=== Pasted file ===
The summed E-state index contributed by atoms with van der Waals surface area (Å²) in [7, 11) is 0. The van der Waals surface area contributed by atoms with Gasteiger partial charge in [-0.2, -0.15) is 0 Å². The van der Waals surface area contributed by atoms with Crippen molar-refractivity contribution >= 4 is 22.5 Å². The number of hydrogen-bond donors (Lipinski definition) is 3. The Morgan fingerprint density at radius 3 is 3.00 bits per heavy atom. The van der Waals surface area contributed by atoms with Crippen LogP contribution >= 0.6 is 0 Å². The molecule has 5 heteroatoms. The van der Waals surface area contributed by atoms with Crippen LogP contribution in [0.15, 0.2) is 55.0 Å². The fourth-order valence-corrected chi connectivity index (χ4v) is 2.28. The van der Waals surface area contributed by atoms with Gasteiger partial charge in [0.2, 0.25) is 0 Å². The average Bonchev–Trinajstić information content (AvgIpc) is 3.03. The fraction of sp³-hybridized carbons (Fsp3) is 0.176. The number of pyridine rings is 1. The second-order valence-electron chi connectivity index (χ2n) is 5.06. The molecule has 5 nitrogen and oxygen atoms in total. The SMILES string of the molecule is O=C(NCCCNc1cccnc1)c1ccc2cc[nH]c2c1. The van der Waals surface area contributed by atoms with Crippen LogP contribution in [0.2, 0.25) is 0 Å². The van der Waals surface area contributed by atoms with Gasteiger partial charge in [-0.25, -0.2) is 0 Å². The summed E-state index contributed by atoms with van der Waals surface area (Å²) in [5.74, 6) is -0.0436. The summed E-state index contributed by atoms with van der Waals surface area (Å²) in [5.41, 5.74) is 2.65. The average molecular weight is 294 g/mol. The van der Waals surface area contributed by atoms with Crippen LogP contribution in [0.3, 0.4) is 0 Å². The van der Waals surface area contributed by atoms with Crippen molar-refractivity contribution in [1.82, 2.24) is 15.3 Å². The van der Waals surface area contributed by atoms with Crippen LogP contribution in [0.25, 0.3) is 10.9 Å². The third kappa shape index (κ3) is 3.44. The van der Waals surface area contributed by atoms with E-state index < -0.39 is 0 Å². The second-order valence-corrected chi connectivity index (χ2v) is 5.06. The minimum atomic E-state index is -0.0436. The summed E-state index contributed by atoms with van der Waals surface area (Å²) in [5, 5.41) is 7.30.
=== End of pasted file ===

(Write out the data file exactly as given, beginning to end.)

The summed E-state index contributed by atoms with van der Waals surface area (Å²) in [7, 11) is 0. The van der Waals surface area contributed by atoms with Gasteiger partial charge in [-0.2, -0.15) is 0 Å². The van der Waals surface area contributed by atoms with Crippen molar-refractivity contribution >= 4 is 22.5 Å². The number of hydrogen-bond donors (Lipinski definition) is 3. The Morgan fingerprint density at radius 3 is 3.00 bits per heavy atom. The van der Waals surface area contributed by atoms with Crippen LogP contribution >= 0.6 is 0 Å². The molecule has 5 heteroatoms. The van der Waals surface area contributed by atoms with Crippen LogP contribution in [0.15, 0.2) is 55.0 Å². The fourth-order valence-corrected chi connectivity index (χ4v) is 2.28. The van der Waals surface area contributed by atoms with Gasteiger partial charge in [0.2, 0.25) is 0 Å². The average Bonchev–Trinajstić information content (AvgIpc) is 3.03. The fraction of sp³-hybridized carbons (Fsp3) is 0.176. The number of pyridine rings is 1. The second-order valence-electron chi connectivity index (χ2n) is 5.06. The molecule has 5 nitrogen and oxygen atoms in total. The SMILES string of the molecule is O=C(NCCCNc1cccnc1)c1ccc2cc[nH]c2c1. The van der Waals surface area contributed by atoms with Crippen LogP contribution in [0.2, 0.25) is 0 Å². The van der Waals surface area contributed by atoms with Gasteiger partial charge in [-0.25, -0.2) is 0 Å². The summed E-state index contributed by atoms with van der Waals surface area (Å²) in [5.74, 6) is -0.0436. The summed E-state index contributed by atoms with van der Waals surface area (Å²) in [5.41, 5.74) is 2.65. The average molecular weight is 294 g/mol. The van der Waals surface area contributed by atoms with Crippen LogP contribution in [0.3, 0.4) is 0 Å². The van der Waals surface area contributed by atoms with Crippen molar-refractivity contribution in [1.82, 2.24) is 15.3 Å². The van der Waals surface area contributed by atoms with Crippen LogP contribution in [0.25, 0.3) is 10.9 Å². The third kappa shape index (κ3) is 3.44. The van der Waals surface area contributed by atoms with E-state index < -0.39 is 0 Å². The second-order valence-corrected chi connectivity index (χ2v) is 5.06. The minimum atomic E-state index is -0.0436. The summed E-state index contributed by atoms with van der Waals surface area (Å²) in [5, 5.41) is 7.30.